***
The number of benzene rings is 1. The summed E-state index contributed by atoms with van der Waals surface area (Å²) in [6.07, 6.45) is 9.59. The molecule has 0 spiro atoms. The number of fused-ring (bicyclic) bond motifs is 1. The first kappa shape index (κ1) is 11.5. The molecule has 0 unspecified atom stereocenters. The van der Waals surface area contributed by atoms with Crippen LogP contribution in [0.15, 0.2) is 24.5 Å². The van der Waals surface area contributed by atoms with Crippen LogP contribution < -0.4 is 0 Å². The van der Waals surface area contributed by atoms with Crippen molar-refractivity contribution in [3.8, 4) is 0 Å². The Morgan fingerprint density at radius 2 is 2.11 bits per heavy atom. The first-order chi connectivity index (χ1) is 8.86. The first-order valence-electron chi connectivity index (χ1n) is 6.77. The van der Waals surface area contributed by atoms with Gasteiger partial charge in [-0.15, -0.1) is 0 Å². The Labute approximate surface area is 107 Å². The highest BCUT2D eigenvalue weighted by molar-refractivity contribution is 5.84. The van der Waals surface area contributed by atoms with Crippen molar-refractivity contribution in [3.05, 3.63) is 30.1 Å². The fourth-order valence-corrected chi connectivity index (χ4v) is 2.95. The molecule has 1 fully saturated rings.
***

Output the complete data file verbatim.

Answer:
The number of benzene rings is 1. The summed E-state index contributed by atoms with van der Waals surface area (Å²) in [6.07, 6.45) is 9.59. The molecule has 0 spiro atoms. The number of fused-ring (bicyclic) bond motifs is 1. The first kappa shape index (κ1) is 11.5. The molecule has 0 unspecified atom stereocenters. The van der Waals surface area contributed by atoms with Crippen LogP contribution in [0.15, 0.2) is 24.5 Å². The van der Waals surface area contributed by atoms with Crippen LogP contribution < -0.4 is 0 Å². The van der Waals surface area contributed by atoms with Crippen molar-refractivity contribution in [3.8, 4) is 0 Å². The Morgan fingerprint density at radius 2 is 2.11 bits per heavy atom. The first-order chi connectivity index (χ1) is 8.86. The first-order valence-electron chi connectivity index (χ1n) is 6.77. The van der Waals surface area contributed by atoms with Gasteiger partial charge in [-0.15, -0.1) is 0 Å². The Labute approximate surface area is 107 Å². The highest BCUT2D eigenvalue weighted by molar-refractivity contribution is 5.84. The van der Waals surface area contributed by atoms with Crippen molar-refractivity contribution in [3.05, 3.63) is 30.1 Å². The fourth-order valence-corrected chi connectivity index (χ4v) is 2.95. The molecule has 1 fully saturated rings.